News from the Arab Press

Putin Plans To Extend His Presidency Through A Union With Belarus

By Asaf Zilberfarb | The Media Line

March 12, 2019

Russian President Vladimir Putin visits the 104th Guard Air Assault Regiment of the 76th Guard Air Assault Division in Pskov on March 1, 2013. (Photo: MIKHAIL KLIMENTYEV/AFP/Getty Images)

Al-Anba, Kuwait, March 8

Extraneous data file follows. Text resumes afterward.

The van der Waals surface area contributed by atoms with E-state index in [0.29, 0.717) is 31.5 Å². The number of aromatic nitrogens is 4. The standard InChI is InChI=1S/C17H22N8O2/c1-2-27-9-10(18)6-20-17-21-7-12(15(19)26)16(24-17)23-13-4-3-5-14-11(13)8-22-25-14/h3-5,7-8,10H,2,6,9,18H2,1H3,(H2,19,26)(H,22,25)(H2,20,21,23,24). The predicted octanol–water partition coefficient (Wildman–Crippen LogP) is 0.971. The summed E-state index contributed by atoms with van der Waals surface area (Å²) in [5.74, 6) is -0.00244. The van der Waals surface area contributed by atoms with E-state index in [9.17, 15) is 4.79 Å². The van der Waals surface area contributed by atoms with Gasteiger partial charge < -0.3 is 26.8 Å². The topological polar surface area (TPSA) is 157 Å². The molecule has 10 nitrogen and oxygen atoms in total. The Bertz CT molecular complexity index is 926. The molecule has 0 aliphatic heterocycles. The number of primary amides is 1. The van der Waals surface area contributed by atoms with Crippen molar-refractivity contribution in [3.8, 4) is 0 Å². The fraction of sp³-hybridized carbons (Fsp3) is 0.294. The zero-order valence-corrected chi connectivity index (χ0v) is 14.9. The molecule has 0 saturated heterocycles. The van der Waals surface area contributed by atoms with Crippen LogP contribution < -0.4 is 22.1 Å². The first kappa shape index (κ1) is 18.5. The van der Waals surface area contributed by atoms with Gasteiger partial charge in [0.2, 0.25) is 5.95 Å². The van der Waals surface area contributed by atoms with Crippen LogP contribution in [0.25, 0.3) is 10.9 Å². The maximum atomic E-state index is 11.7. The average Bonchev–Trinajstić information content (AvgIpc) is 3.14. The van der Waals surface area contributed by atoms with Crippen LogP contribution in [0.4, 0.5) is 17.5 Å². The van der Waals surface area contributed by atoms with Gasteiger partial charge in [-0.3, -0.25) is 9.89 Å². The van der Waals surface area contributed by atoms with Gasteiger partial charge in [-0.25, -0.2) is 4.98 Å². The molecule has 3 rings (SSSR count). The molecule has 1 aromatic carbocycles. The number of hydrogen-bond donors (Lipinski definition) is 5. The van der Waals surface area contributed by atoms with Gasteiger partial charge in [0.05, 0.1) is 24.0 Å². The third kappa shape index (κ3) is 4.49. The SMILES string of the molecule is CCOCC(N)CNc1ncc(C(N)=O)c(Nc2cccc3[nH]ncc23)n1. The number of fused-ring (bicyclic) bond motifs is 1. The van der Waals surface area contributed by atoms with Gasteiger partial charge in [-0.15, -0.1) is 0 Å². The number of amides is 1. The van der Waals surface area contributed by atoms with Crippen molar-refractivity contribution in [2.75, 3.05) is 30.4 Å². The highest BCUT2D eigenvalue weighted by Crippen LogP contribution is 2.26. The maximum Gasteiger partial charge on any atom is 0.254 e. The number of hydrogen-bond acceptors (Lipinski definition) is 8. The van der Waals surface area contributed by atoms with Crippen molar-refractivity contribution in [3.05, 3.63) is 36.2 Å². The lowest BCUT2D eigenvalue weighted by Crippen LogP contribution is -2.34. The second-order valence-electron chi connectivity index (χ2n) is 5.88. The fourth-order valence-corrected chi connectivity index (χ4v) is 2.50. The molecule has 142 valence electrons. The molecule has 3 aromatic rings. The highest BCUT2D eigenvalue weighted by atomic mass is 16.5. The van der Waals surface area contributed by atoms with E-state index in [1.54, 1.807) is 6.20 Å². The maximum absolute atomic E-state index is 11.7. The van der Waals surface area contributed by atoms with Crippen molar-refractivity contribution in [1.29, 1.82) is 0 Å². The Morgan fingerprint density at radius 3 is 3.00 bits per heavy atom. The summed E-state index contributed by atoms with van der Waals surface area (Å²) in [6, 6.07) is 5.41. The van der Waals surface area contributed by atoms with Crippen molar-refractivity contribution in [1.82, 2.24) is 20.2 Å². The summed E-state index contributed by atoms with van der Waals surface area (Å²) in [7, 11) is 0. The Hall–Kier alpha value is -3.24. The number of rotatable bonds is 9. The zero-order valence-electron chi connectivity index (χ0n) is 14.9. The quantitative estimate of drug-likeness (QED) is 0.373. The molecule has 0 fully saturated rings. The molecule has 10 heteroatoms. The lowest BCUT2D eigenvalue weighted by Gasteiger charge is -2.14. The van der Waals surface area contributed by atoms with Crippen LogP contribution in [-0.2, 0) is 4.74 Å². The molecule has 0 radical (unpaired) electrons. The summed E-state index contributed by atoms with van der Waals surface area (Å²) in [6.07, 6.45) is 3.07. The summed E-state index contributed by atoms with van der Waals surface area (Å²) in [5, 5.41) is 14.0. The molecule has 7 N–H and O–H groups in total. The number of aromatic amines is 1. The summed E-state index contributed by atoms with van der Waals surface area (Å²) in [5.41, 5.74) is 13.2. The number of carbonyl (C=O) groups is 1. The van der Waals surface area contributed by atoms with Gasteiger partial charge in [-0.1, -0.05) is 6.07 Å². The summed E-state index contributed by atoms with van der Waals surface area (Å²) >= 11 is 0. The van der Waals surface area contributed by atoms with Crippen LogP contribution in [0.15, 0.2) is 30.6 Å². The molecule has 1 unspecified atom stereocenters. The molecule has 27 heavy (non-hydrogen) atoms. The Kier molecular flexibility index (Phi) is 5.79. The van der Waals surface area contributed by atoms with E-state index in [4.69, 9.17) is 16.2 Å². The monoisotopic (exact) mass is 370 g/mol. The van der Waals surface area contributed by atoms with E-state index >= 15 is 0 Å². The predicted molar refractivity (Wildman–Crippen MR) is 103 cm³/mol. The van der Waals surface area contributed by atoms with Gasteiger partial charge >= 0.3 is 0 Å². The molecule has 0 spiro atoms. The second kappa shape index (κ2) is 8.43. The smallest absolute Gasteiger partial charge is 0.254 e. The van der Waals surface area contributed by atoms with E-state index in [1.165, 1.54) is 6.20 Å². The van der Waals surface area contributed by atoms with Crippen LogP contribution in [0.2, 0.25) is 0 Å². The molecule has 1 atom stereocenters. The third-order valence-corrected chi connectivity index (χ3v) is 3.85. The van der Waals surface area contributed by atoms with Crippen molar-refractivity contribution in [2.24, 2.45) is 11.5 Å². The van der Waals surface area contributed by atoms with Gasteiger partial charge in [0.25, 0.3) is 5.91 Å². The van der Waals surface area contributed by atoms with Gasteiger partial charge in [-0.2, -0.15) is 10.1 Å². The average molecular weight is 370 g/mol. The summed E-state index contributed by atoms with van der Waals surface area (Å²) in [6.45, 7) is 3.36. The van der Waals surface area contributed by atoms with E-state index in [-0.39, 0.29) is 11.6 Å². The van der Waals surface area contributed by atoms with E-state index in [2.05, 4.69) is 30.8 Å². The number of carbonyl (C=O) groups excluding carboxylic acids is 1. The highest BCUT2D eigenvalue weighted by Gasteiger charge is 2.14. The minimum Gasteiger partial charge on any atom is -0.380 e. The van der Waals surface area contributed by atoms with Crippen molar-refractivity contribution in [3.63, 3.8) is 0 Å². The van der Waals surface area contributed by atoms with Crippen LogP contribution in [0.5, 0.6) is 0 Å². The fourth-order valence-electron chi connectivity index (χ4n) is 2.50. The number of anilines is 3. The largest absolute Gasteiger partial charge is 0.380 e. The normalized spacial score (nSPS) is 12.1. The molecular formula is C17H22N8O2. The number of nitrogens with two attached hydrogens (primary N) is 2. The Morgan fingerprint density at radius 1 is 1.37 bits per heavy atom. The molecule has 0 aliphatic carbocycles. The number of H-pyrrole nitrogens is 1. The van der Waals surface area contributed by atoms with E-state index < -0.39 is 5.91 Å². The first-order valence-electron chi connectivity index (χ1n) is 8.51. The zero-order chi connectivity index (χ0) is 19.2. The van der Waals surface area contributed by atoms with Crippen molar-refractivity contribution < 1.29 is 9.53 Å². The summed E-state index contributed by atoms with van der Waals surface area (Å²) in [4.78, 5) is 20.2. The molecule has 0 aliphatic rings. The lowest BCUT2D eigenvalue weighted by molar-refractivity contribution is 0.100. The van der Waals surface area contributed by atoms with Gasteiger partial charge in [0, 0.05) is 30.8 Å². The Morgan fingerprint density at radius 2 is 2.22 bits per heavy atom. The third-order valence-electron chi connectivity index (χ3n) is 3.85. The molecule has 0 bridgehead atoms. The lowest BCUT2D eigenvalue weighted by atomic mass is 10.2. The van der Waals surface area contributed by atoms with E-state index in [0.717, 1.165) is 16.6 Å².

A debate emerged in recent years among Western diplomats about the “post-Putin” era. This topic has been the subject of several closed-door symposia that sought to answer the following question: Who will come after Vladimir Putin, the Russian president who has been in charge of the country—whether as president or prime minister—since the beginning of the 21st century? One participant said he thought Russia after Putin would become dull. “Putin is a transitional figure in many respects. He was a KGB agent in East Germany and witnessed its collapse. He returned to Russia and saw the collapse of the Soviet Union. Therefore, he is not trying to revive the Soviet Union or to re-establish the Russian empire. What he is trying is to create something new.” All experts agree that the question of what will become of Russia in the post-Putin era is at the forefront of Russian elites’ agenda. They have been thinking about this since he was elected president in 2000. One of the scenarios they are talking about is that Putin will resist the two-term limit imposed upon him, which will put him out of office in 2024. How can he circumvent this? The scenario being put forward is that he will carry out an “Anschluss” over Belarus and annex the latter as part of Russia, just as Germany did with Austria in World War II. This idea is now on paper. Putin, as president of this new union, will be able serve two new terms after his current one ends in 2024. So many people are really worried about this, especially in Minsk, the capital of Belarus. “I was in Belarus last November and had a meeting with President Alexander Lukashenko, and it seemed to me that he was very concerned. We know that he [Putin] is a dictator and not a nice person, but what is particularly worrying now is that Russia will try to take over all of Belarus’ institutions,” said one participant in the meeting. The repeated meetings between Putin and Lukashenko throughout 2018 did not ease the bilateral tensions between Moscow and Minsk. The meeting of the two presidents in February in Sochi also did not achieve a solution, and the talks are expected to continue. Russian elites know that they will have to openly declare their loyalty to Putin and his campaign against the West. –Hada al-Husseini

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